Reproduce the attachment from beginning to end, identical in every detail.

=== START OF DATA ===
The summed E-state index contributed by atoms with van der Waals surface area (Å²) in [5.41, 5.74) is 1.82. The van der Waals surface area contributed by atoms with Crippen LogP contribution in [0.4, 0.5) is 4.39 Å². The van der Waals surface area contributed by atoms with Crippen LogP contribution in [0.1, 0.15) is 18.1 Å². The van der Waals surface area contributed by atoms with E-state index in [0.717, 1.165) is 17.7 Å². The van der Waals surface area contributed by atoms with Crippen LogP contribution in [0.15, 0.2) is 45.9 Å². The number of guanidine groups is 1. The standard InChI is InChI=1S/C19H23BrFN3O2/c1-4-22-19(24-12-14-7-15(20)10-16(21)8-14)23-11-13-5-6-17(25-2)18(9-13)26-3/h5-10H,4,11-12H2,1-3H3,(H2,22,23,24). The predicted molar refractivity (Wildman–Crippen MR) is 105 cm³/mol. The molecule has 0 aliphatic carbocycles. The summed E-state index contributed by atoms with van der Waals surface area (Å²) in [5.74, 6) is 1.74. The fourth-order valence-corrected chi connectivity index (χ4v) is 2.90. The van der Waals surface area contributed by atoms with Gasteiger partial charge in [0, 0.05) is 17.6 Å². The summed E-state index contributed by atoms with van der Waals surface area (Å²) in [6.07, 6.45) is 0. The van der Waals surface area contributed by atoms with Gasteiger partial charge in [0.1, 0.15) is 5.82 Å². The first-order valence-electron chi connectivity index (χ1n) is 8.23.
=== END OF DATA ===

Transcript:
The summed E-state index contributed by atoms with van der Waals surface area (Å²) in [5.41, 5.74) is 1.82. The van der Waals surface area contributed by atoms with Crippen LogP contribution in [0.4, 0.5) is 4.39 Å². The van der Waals surface area contributed by atoms with Crippen LogP contribution in [0.1, 0.15) is 18.1 Å². The van der Waals surface area contributed by atoms with E-state index in [0.717, 1.165) is 17.7 Å². The van der Waals surface area contributed by atoms with Crippen LogP contribution in [0.15, 0.2) is 45.9 Å². The number of guanidine groups is 1. The standard InChI is InChI=1S/C19H23BrFN3O2/c1-4-22-19(24-12-14-7-15(20)10-16(21)8-14)23-11-13-5-6-17(25-2)18(9-13)26-3/h5-10H,4,11-12H2,1-3H3,(H2,22,23,24). The predicted molar refractivity (Wildman–Crippen MR) is 105 cm³/mol. The molecule has 0 aliphatic carbocycles. The summed E-state index contributed by atoms with van der Waals surface area (Å²) in [5.74, 6) is 1.74. The fourth-order valence-corrected chi connectivity index (χ4v) is 2.90. The van der Waals surface area contributed by atoms with Gasteiger partial charge in [0, 0.05) is 17.6 Å². The summed E-state index contributed by atoms with van der Waals surface area (Å²) in [6.07, 6.45) is 0. The van der Waals surface area contributed by atoms with Gasteiger partial charge in [0.1, 0.15) is 5.82 Å². The first-order valence-electron chi connectivity index (χ1n) is 8.23.